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. Last Updated: 07/27/2016

Xenophobia Is All the Rage

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It seems symbolic that these kinds of things happen on NTV, of all channels. NTV, once considered a bastion of freedom in the Russian mass media. A channel founded not only by an oligarch but -- even more symbolically -- by the head of the Russian Jewish Congress at the time, Vladimir Gusinsky. Yet it was NTV that honored that consummate anti-Semite, Albert Makashov. It all happened last week on the political debate show, "K Baryeru!" The show's host, Vladimir Solovyov, admitted his Jewish heritage on live television, which is still a bold move in 21st-century Russia. It all happened only a week after the world marked the 60th anniversary of the liberation of Auschwitz, at which President Vladimir Putin publicly apologized to Europe for the anti-Semitic petition to the prosecutor general initiated by 19 State Duma deputies, who called for a ban on all Jewish organizations.

Makashov repeated everything on the air that Putin apologized for.

Makashov's opponent was cosmonaut Alexei Leonov, who came out in a uniform bedecked with medals. This worked in his favor for the first few minutes. However, after Makashov unleashed his main -- and only -- point, Leonov was not able to respond, and lost shamefully when the viewers' votes were tallied.

The premise of the show was: "Why are the bulk of those who struck it rich during privatization Jewish?" Makashov's answer was obvious: The Jews have robbed Russia blind. And his view was supported by the majority of NTV viewers.

The similarity of this view to that of the Nazis did not bother Makashov or viewers one bit. It's not enough, alas, to simply accuse someone of being a Nazi nowadays. Those who face such accusations are not afraid or ashamed of them. It is also symbolic in a country that defeated Nazism and plans to celebrate the 60th anniversary of this victory .

Neither Makashov nor his fans were fazed that Putin had just condemned anti-Semitism. Putin's word, it seems, is also not enough to settle the issue in Russia today. And neither is the Constitution, nor the tough laws prohibiting the encouragement of interethnic strife.

This is not the first time the winners on Solovyov's show have presented the anti-Western, chauvinist and pro-communist solutions to various problems. It's always the liberals, the pro-market reformers and basically reasonable people who lose. This has become a pattern. There are two ways to explain this. Both are simple.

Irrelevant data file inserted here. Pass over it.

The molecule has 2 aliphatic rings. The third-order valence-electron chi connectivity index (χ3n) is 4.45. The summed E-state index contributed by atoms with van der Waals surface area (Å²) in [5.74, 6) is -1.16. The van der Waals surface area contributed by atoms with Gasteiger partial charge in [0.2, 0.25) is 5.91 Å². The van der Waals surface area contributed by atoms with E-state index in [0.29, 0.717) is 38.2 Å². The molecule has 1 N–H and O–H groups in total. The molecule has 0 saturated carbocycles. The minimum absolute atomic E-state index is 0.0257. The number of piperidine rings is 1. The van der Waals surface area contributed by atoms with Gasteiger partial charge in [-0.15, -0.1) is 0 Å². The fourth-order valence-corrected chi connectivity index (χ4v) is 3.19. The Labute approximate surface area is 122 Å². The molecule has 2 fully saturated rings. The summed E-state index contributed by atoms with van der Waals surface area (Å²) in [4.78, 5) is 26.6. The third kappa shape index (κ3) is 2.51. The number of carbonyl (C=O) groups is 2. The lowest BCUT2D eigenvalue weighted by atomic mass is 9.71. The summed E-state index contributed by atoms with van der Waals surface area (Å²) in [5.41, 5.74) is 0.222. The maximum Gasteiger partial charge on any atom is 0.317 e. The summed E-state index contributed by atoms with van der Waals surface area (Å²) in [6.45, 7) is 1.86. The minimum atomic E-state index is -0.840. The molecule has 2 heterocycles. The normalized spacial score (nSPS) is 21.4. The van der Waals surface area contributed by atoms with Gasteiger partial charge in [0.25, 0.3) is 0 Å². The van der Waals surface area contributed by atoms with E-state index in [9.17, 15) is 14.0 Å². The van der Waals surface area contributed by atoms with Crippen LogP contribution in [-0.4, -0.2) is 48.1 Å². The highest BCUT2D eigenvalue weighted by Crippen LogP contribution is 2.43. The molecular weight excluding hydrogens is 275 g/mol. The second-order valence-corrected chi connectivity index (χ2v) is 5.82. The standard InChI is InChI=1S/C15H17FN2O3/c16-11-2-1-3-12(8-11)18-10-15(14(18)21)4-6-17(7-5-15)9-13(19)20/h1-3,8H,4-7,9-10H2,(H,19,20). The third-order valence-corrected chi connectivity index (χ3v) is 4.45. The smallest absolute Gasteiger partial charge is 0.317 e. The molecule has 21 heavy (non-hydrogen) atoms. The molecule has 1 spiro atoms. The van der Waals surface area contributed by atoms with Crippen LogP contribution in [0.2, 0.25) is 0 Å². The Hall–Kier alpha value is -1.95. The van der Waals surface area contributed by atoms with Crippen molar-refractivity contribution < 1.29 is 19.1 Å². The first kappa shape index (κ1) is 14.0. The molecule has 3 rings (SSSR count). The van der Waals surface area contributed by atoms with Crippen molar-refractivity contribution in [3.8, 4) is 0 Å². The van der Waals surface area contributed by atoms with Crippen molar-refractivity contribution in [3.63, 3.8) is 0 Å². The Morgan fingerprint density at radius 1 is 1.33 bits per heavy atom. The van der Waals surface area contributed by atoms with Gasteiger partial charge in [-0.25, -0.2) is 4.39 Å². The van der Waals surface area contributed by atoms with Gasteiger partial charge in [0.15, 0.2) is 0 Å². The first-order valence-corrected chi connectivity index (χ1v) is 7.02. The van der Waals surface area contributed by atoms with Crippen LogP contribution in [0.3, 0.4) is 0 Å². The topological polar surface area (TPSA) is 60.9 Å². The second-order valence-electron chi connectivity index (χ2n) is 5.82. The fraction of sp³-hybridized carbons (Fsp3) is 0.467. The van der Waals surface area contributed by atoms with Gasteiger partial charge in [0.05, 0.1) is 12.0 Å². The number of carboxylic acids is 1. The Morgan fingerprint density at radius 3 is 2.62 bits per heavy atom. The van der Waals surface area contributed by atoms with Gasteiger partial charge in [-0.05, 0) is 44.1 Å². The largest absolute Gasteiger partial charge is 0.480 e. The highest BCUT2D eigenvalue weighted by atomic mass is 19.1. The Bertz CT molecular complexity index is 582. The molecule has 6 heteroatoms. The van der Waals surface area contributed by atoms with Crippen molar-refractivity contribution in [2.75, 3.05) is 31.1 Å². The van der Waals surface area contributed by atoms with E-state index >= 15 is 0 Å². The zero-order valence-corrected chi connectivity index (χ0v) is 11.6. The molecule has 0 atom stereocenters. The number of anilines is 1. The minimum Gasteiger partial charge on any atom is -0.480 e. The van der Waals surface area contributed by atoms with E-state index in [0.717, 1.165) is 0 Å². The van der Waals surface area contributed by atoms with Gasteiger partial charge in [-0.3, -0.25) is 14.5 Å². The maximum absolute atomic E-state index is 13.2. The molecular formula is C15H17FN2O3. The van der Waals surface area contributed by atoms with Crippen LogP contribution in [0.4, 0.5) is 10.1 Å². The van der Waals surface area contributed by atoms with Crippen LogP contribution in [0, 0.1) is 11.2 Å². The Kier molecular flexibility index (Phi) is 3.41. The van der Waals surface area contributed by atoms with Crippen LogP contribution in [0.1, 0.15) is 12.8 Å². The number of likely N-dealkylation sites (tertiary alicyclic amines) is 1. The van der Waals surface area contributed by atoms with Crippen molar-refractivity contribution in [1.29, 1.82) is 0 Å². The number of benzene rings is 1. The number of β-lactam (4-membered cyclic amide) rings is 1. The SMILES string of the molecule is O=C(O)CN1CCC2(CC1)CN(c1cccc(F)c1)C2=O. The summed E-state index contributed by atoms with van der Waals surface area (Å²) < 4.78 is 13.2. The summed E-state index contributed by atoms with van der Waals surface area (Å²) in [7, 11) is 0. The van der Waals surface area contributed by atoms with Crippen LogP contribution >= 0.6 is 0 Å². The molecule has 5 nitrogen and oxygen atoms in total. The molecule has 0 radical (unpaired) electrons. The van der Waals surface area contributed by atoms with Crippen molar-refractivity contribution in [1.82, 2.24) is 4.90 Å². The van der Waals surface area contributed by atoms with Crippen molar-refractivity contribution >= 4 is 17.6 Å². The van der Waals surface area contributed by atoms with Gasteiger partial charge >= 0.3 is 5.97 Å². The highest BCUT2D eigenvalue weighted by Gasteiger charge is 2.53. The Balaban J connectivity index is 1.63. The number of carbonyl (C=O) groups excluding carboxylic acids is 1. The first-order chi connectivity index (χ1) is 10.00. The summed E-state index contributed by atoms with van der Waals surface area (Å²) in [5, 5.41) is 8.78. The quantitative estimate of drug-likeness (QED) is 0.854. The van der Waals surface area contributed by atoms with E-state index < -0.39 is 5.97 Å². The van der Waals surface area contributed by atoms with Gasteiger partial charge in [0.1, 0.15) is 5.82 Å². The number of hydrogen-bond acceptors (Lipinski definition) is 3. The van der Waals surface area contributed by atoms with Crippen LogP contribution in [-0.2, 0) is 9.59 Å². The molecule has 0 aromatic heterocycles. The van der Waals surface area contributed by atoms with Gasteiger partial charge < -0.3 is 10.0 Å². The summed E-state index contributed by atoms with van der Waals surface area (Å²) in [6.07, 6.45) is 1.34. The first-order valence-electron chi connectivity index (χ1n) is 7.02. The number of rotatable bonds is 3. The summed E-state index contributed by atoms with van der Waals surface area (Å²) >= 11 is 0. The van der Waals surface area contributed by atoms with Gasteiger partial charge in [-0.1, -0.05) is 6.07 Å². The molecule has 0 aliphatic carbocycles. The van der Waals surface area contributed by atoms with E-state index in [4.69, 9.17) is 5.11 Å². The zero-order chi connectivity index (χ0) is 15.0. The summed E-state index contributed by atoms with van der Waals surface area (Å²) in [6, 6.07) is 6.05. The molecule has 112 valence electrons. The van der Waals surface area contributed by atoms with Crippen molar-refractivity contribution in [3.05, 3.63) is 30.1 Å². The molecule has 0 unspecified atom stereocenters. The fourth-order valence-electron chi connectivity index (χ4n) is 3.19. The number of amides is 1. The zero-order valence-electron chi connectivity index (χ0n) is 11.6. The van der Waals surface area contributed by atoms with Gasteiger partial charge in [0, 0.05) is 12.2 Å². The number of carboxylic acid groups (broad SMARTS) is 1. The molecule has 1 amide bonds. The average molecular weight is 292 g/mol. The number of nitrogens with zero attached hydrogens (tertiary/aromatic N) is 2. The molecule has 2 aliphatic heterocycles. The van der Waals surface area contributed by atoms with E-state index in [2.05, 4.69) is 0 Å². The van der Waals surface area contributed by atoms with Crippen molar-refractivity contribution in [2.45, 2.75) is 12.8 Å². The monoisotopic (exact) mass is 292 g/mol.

One: Something is wrong with NTV's audience. After the authorities purged the channel, the channel's previous, more progressive audience either no longer watches television or has moved to entertainment channels like STS. Entertainment is all the rage in Russia today. Russians are sick of politics.

The second version runs something like this. It's also simple. There is something wrong with the entire country. More and more frequently, people are inclined to blame those who are not like them. They are looking for foreign conspiracies. They ask why things are still messed up in Russia. It can't be that we're doing something wrong. Other people must be to blame. Anybody, but not us. George Soros. The Americans. The West. People from the Caucasus. Jews. Oligarchs.

This is not just a matter of ideas. It is more and more often a matter of spilled blood. Almost every day in various places around Russia, skinheads beat someone of Caucasus heritage or some student of color to a pulp.

Chauvinism and xenophobia are spreading rapidly, and not only among the poor. Once, you used to be able to find an "economic" explanation similar to the European theory of the rise of right-wing nationalist sentiments, the notion that the foreigners are stealing all the jobs. But now chauvinism has become part of mainstream thought and part of Russian neo-patriotism.

No one is getting in the way of this wave at the government level. The authorities are passively playing into the hands of neo-patriot forces. They are not being brought to task, and official condemnations sound false and automatic. Official denunciations of "Western machinations" and "American conspiracies" resound in perfect unison with the xenophobic foolishness. Russians are a simple lot and can't tell an "American" from a "Zionist" conspiracy. It's all the same to them. Putin's public apologies, made for the benefit of Europe, were barely noticed back home.

If we don't learn history's lessons the first time around, it will give us new ones. Much tougher ones.

Georgy Bovt is editor of Profile.